Who is this guy?
Size: 5'10", 187
Biega was originally drafted by the Buffalo Sabres with a fifth round pick in 2006, and since his graduation from college, he has been a perennial minor league player. Biega signed a one-year, two-way contract with the Canucks in the summer of 2013 and saw it renewed the following year. The 27-year-old's contract will expire again this summer and general manager Jim Benning will have to decided whether he is worth committing one of the team's contract spots for another season.
What did he do?
Biega only played seven games with the Canucks in the 2014/15 season, so most of his year was spent with the AHL's Utica Comets. The defender scored three goals and 19 points in 62 games with Utica and earned praise as a reliable minor leaguer, capable of being a solid depth defenseman who played in a top-pairing role on a winning AHL team. Biega made an impression in his first NHL game, scoring the game-winning-goal against the Minnesota Wild.
Did he play well?
Biega played very well with the Comets and, while he didn't blow anyone away during his time with the big club, he served as a capable stop-gap during a time where Vancouver's defense was decimated by injuries.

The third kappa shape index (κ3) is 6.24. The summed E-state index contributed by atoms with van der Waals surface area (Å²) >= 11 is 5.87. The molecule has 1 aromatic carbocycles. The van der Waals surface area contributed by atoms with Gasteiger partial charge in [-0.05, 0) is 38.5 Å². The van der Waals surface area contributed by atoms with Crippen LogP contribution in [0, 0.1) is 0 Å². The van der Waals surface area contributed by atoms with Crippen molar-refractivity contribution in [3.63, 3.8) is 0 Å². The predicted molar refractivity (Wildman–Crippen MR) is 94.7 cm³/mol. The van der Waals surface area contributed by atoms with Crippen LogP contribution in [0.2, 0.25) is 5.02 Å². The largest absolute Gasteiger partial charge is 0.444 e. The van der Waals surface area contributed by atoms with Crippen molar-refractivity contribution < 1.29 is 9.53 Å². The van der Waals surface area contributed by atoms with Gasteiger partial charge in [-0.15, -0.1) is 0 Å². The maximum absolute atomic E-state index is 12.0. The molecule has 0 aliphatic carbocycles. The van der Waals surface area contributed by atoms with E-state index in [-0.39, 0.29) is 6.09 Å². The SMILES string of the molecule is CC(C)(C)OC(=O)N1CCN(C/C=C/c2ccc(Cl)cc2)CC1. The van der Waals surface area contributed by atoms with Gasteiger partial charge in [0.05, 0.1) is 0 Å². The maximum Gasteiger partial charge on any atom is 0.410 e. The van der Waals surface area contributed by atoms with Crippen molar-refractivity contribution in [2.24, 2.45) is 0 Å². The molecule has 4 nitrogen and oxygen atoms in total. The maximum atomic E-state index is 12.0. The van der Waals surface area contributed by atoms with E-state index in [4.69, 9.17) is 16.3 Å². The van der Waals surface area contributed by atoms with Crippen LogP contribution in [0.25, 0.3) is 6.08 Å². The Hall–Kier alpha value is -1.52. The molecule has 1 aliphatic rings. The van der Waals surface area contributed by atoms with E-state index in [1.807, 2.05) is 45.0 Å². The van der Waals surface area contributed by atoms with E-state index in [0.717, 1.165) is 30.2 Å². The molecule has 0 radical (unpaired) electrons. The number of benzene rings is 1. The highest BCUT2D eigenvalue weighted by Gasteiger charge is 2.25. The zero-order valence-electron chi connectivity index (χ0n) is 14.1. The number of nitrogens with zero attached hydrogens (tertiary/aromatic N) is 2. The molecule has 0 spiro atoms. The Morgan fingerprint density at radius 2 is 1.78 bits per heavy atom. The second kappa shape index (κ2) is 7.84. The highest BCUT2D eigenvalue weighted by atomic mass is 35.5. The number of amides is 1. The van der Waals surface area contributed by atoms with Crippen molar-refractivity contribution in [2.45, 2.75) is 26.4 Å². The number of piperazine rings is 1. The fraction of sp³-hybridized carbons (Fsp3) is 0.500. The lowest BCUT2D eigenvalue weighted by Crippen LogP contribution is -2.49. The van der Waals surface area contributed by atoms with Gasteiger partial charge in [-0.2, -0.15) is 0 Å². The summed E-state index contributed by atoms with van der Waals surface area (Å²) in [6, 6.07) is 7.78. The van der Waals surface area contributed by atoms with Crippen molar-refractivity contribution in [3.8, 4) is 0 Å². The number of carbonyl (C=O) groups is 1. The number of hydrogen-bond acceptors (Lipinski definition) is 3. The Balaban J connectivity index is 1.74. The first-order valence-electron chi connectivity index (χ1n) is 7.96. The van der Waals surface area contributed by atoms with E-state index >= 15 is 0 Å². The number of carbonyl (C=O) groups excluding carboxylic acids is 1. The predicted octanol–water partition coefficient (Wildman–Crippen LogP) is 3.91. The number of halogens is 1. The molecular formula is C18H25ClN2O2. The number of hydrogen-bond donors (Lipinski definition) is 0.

Many scouts who took in Comets' games came away very impressed by Biega's performance, most notably TSN's Ray Ferraro, who called him "unbelievable". His 5'10" frame means he will likely never be an NHL regular, but his puck-moving skills and transitional ability make him a more-than-competent component of an AHL team making a Calder Cup run.
What can we expect going forward?
Biega's career has likely plateaued at this point; he is no longer in a position where he can reasonably expect to be an NHL player and, at 27 years of age, he is far past the point of being labelled a "prospect". While his game still continues to develop (Elliotte Friedman cites the changes Biega made to his shot in his '30 Thoughts' column), it is extremely rare to see a 27-year-old take major strides in his development. And as his NHL 42.7% Corsi suggests, he is not currently a player you want to give consistent minutes to while in the playoff hunt.
But just because Biega is not capable of being in the Canucks' top six doesn't mean he is not useful. Jim Benning said recently that he wants to have 11 defenders in the Canucks' organization capable of playing in the NHL, and Beiga, who is both cheap and serviceable, fits the bill quite nicely. He can be among Utica's top-four defensemen and serve time in Vancouver when need be, cheaply contributing as a main piece on the AHL side, while being a replacement player for his NHL team.
As previously mentioned, Biega's contract runs out this July, and if unsigned, he will become an unrestricted free agent. If he is signed, expect a two-way contract with little term and a small salary, as Biega can be a relatively effective player in small samples in the NHL.